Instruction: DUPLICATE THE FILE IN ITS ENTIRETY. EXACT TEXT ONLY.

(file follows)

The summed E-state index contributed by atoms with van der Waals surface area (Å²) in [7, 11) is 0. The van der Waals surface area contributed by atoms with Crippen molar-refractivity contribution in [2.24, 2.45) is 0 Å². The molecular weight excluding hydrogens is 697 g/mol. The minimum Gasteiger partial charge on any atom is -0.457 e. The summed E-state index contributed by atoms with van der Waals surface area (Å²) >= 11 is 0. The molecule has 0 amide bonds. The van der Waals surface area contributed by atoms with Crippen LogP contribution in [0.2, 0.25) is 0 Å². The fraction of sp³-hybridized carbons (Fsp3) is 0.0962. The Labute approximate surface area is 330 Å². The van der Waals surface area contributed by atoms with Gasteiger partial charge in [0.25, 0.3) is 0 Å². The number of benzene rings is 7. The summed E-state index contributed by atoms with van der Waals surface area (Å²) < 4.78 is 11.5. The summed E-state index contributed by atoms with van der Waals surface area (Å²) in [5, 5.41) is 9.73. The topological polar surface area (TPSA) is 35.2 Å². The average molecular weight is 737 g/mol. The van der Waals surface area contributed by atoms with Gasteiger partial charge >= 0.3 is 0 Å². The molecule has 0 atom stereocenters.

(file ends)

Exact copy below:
The summed E-state index contributed by atoms with van der Waals surface area (Å²) in [7, 11) is 0. The van der Waals surface area contributed by atoms with Crippen molar-refractivity contribution in [2.24, 2.45) is 0 Å². The molecular weight excluding hydrogens is 697 g/mol. The minimum Gasteiger partial charge on any atom is -0.457 e. The summed E-state index contributed by atoms with van der Waals surface area (Å²) >= 11 is 0. The molecule has 0 amide bonds. The van der Waals surface area contributed by atoms with Crippen LogP contribution in [0.2, 0.25) is 0 Å². The fraction of sp³-hybridized carbons (Fsp3) is 0.0962. The Labute approximate surface area is 330 Å². The van der Waals surface area contributed by atoms with Gasteiger partial charge in [0.25, 0.3) is 0 Å². The number of benzene rings is 7. The summed E-state index contributed by atoms with van der Waals surface area (Å²) < 4.78 is 11.5. The summed E-state index contributed by atoms with van der Waals surface area (Å²) in [5, 5.41) is 9.73. The topological polar surface area (TPSA) is 35.2 Å². The average molecular weight is 737 g/mol. The van der Waals surface area contributed by atoms with Gasteiger partial charge >= 0.3 is 0 Å². The molecule has 0 atom stereocenters.